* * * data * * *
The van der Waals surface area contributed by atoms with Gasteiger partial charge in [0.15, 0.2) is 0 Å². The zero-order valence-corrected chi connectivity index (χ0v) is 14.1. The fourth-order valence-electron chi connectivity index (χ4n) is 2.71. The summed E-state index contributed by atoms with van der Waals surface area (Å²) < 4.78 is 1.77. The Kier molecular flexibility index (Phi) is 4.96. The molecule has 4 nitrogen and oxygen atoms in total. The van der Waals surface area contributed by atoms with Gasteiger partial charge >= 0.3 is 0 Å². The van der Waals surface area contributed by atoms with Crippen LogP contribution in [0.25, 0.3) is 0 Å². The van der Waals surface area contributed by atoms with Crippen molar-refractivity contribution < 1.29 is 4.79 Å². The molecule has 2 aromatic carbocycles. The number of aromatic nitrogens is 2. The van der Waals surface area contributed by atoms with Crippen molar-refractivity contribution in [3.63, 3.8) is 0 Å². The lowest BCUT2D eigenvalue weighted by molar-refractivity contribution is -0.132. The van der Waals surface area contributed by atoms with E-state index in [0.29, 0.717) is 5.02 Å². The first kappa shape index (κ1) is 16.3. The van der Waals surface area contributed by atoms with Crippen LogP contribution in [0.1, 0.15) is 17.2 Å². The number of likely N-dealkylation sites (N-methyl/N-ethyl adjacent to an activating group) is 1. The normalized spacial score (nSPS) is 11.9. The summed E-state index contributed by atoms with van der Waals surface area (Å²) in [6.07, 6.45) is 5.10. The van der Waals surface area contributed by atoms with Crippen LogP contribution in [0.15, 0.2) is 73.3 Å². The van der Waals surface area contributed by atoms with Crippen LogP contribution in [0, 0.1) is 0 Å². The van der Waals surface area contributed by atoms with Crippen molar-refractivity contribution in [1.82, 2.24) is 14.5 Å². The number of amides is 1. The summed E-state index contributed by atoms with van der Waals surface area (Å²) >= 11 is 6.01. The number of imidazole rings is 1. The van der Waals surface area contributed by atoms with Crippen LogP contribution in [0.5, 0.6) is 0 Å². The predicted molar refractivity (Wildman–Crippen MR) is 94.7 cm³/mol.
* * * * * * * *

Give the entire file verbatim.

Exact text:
The van der Waals surface area contributed by atoms with Gasteiger partial charge in [0.15, 0.2) is 0 Å². The zero-order valence-corrected chi connectivity index (χ0v) is 14.1. The fourth-order valence-electron chi connectivity index (χ4n) is 2.71. The summed E-state index contributed by atoms with van der Waals surface area (Å²) < 4.78 is 1.77. The Kier molecular flexibility index (Phi) is 4.96. The molecule has 4 nitrogen and oxygen atoms in total. The van der Waals surface area contributed by atoms with Gasteiger partial charge >= 0.3 is 0 Å². The van der Waals surface area contributed by atoms with Crippen LogP contribution in [0.25, 0.3) is 0 Å². The van der Waals surface area contributed by atoms with Crippen molar-refractivity contribution < 1.29 is 4.79 Å². The molecule has 2 aromatic carbocycles. The number of aromatic nitrogens is 2. The van der Waals surface area contributed by atoms with Crippen molar-refractivity contribution in [3.63, 3.8) is 0 Å². The lowest BCUT2D eigenvalue weighted by molar-refractivity contribution is -0.132. The van der Waals surface area contributed by atoms with E-state index in [0.29, 0.717) is 5.02 Å². The first kappa shape index (κ1) is 16.3. The van der Waals surface area contributed by atoms with Crippen LogP contribution in [0.1, 0.15) is 17.2 Å². The number of likely N-dealkylation sites (N-methyl/N-ethyl adjacent to an activating group) is 1. The normalized spacial score (nSPS) is 11.9. The summed E-state index contributed by atoms with van der Waals surface area (Å²) in [6.07, 6.45) is 5.10. The van der Waals surface area contributed by atoms with Crippen LogP contribution in [0.15, 0.2) is 73.3 Å². The van der Waals surface area contributed by atoms with Crippen LogP contribution in [0, 0.1) is 0 Å². The van der Waals surface area contributed by atoms with Crippen molar-refractivity contribution in [1.82, 2.24) is 14.5 Å². The number of amides is 1. The summed E-state index contributed by atoms with van der Waals surface area (Å²) >= 11 is 6.01. The number of imidazole rings is 1. The van der Waals surface area contributed by atoms with Crippen LogP contribution in [0.5, 0.6) is 0 Å². The predicted molar refractivity (Wildman–Crippen MR) is 94.7 cm³/mol.